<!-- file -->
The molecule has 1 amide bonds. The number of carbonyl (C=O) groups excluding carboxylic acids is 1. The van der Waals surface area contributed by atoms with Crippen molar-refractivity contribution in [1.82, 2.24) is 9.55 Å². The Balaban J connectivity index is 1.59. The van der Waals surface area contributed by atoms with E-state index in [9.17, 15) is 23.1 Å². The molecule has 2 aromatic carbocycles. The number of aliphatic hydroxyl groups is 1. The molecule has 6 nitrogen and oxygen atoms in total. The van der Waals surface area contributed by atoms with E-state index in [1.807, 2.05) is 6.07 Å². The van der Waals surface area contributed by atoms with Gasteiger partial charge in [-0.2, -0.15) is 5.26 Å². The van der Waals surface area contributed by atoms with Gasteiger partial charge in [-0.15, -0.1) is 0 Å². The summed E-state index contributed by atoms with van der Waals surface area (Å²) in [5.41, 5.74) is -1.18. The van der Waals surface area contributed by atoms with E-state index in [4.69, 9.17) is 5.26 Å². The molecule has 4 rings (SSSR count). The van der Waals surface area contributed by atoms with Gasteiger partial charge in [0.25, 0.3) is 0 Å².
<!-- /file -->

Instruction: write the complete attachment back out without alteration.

The molecule has 1 amide bonds. The number of carbonyl (C=O) groups excluding carboxylic acids is 1. The van der Waals surface area contributed by atoms with Crippen molar-refractivity contribution in [1.82, 2.24) is 9.55 Å². The Balaban J connectivity index is 1.59. The van der Waals surface area contributed by atoms with E-state index in [9.17, 15) is 23.1 Å². The molecule has 2 aromatic carbocycles. The number of aliphatic hydroxyl groups is 1. The molecule has 6 nitrogen and oxygen atoms in total. The van der Waals surface area contributed by atoms with E-state index in [1.807, 2.05) is 6.07 Å². The van der Waals surface area contributed by atoms with Gasteiger partial charge in [-0.2, -0.15) is 5.26 Å². The van der Waals surface area contributed by atoms with Gasteiger partial charge in [-0.15, -0.1) is 0 Å². The summed E-state index contributed by atoms with van der Waals surface area (Å²) in [5.41, 5.74) is -1.18. The van der Waals surface area contributed by atoms with E-state index in [4.69, 9.17) is 5.26 Å². The molecule has 4 rings (SSSR count). The van der Waals surface area contributed by atoms with Gasteiger partial charge in [0.25, 0.3) is 0 Å².